As I have stepped out the confinements of my safe-zone and decided to explore my sexuality, I have stumbled upon many types of penises in many shapes and sizes. Some may have had other undesirable additions and some might stand glorious and gleaming with perfection before your very eyes.
In the Caribbean, many people have a bad habit of only going to the doctor when they see something that looks wrong on their body or they have a really bad flu; or as my late grandmother once said, “mi only go a docta if mi bone bruck!”(“I only go to the doctor if my bones are broken).
But are we able to tell what is a STD from what is not?
Lest we forget that we must protect ourselves from the various STI’s that are common to our region. We spend so much time being hung up on HIV, that we forget that it is not the only threat to our health that exists through unsafe sexual practices. For most of us, safe sex practice is just merely, using a condom during penetrative sex and doing rapid HIV tests every few months. However, even that has its faults—though very rear.
How many persons can identify the difference between Pearly Penile Papules and Human Papillomavirus?
Not only do they sound the same, but they are often times confused to be the same—due to their similarities in appearance. However, they are not. Though both happen to be quite common, PPP just happens to be common amongst the human race (for 7/10 men are genetically predisposed to having the circumferential papules form around the corona gland of the penis). HPV is common amongst persons who are sexually active, and most persons who have the virus don’t even know they have it—for HPV can often times be asymptomatic.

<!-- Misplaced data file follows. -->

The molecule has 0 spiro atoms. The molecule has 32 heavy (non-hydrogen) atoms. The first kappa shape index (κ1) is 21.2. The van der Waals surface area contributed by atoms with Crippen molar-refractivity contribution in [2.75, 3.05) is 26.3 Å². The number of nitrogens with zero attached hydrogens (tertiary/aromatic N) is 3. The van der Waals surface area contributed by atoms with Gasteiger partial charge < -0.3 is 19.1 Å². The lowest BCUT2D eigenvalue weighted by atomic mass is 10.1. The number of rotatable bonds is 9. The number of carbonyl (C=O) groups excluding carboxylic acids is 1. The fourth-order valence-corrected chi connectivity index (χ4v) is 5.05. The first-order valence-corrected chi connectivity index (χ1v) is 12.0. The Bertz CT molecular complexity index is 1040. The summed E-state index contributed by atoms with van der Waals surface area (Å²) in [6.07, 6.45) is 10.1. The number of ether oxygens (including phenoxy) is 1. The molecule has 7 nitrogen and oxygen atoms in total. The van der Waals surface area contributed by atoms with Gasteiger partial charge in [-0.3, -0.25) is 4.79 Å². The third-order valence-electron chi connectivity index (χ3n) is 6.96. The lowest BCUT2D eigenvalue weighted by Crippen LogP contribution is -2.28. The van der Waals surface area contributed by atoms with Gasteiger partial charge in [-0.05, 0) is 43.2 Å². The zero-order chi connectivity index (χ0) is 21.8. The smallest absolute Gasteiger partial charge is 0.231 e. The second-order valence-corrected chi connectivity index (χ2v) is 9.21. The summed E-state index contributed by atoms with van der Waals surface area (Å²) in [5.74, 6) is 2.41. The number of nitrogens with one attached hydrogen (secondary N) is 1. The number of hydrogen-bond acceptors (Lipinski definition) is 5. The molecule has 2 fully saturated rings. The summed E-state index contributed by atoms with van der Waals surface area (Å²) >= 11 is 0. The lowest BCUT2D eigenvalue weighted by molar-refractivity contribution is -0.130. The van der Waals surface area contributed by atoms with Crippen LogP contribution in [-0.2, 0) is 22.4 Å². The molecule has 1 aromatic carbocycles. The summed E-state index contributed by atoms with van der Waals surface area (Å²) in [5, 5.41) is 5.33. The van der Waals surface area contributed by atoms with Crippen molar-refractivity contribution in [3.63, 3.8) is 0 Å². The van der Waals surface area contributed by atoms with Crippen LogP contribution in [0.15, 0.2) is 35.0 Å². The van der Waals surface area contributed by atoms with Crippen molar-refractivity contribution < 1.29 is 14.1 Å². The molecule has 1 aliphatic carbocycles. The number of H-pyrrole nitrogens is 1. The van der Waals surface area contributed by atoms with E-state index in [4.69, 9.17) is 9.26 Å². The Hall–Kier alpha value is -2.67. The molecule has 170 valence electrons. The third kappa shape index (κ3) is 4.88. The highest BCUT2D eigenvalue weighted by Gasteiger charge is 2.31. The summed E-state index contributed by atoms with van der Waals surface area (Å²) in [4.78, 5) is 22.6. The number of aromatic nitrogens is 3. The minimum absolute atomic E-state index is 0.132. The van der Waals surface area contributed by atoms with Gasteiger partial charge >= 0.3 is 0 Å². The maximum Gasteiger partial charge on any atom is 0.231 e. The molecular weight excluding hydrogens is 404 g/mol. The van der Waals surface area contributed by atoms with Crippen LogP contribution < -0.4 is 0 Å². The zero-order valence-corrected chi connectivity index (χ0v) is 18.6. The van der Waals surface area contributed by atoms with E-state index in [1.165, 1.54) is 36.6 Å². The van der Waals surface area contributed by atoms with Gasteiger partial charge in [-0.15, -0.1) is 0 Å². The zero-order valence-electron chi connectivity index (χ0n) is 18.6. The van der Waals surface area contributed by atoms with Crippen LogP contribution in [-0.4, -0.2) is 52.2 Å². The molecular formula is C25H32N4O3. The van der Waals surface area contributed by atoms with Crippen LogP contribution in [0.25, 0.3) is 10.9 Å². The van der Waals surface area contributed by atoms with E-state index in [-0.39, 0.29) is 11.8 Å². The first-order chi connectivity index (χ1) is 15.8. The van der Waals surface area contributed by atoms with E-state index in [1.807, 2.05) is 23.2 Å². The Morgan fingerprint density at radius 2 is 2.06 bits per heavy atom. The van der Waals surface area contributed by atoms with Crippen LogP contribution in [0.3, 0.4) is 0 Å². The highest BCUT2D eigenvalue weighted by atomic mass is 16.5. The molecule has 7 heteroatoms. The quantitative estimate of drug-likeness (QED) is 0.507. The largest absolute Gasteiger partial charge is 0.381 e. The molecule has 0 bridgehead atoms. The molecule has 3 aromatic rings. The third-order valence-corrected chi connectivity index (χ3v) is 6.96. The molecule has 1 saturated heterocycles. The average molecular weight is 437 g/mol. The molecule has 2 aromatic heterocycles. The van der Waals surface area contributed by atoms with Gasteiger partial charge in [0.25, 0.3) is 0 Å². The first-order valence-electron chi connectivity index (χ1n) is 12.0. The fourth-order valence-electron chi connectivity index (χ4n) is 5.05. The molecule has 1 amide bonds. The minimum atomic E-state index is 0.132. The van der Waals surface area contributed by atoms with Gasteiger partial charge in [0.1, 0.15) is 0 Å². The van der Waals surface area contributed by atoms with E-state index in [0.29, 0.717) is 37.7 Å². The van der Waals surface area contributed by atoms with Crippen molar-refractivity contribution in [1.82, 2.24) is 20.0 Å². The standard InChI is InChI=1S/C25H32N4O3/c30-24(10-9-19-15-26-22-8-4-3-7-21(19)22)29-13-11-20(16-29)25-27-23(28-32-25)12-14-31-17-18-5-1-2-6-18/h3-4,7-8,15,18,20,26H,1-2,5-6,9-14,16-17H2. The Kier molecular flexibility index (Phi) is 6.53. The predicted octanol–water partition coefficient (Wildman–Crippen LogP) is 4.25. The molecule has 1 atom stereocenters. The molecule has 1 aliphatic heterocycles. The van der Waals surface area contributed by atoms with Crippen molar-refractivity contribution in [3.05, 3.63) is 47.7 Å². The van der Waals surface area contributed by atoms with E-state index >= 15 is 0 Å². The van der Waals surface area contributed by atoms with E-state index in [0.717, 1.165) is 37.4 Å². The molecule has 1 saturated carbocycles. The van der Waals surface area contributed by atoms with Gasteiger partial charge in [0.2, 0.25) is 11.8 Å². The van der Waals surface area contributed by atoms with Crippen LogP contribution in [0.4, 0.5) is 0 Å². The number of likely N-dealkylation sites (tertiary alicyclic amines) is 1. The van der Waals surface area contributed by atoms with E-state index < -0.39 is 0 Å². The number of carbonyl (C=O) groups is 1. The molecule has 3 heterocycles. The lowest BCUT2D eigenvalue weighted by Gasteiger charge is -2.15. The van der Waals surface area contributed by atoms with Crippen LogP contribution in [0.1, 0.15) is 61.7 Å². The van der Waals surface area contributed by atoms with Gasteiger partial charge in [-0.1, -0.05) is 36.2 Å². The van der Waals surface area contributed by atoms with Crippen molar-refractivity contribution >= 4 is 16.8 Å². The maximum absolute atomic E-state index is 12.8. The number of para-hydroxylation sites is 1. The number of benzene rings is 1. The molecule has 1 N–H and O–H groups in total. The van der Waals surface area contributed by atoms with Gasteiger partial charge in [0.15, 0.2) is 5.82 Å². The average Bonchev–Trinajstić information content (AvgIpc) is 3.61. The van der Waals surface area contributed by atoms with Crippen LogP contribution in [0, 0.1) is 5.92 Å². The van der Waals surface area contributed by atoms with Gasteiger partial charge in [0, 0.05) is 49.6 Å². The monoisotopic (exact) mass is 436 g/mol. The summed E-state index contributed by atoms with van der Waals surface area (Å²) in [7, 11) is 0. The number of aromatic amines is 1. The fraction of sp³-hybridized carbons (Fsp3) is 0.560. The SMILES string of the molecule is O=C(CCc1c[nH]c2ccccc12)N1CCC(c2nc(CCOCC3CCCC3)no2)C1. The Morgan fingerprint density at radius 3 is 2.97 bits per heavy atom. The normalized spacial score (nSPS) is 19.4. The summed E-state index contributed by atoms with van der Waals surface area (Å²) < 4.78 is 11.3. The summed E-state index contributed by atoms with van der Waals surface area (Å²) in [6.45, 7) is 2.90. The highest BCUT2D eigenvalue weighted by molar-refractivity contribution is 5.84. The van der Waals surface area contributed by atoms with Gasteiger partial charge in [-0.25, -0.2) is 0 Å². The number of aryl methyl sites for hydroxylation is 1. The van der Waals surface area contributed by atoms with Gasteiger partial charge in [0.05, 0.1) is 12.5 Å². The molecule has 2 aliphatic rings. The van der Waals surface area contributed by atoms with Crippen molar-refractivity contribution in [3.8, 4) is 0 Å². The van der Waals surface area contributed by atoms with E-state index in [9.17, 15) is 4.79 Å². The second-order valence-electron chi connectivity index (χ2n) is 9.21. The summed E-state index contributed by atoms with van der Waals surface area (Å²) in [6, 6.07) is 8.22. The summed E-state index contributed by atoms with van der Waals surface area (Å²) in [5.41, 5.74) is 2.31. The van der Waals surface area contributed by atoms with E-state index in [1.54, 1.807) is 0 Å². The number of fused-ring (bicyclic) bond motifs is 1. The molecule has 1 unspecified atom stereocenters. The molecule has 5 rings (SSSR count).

Furthermore, HPV is a sexually transmittable disease. PPP is neither contagious nor transmittable.
If you are a hormonal teenage boy who is engaging in sexual activity, and start to see a ring of bumps coming up at the bottom of the head of the penis—relax! PPP in most cases, usually starts forming around the ages of 17-21 and disappear naturally as you grow into adulthood.
But how can one be sure if they are HPV+ or just have PPP?
Could the rash on your partner’s shaft be from eczema?
What about that bump on your groin?
It could very well be a buildup of lymphocytes, ingrown hair, or even body acne derived from hormone imbalance! On the other hand, syphilis—a blood disease of which has no cure—is often described by medical and health professionals as “the great imitator”; because its symptoms can include all of the above mentioned, and more.
However without the right blood work and credible medical examination, one may never know.
It is imperative that we all as sexually active individuals, account ourselves responsible for ourselves (and our partners, if we have one) and budget the finances and time to take care of our bodies and see our physicians for regular medical check-ups, at least once or twice per year.
Be sure to request an executive blood examination, which will not only be beneficial in reporting STDs/STIs but also in reporting any other complications in your health that may exist.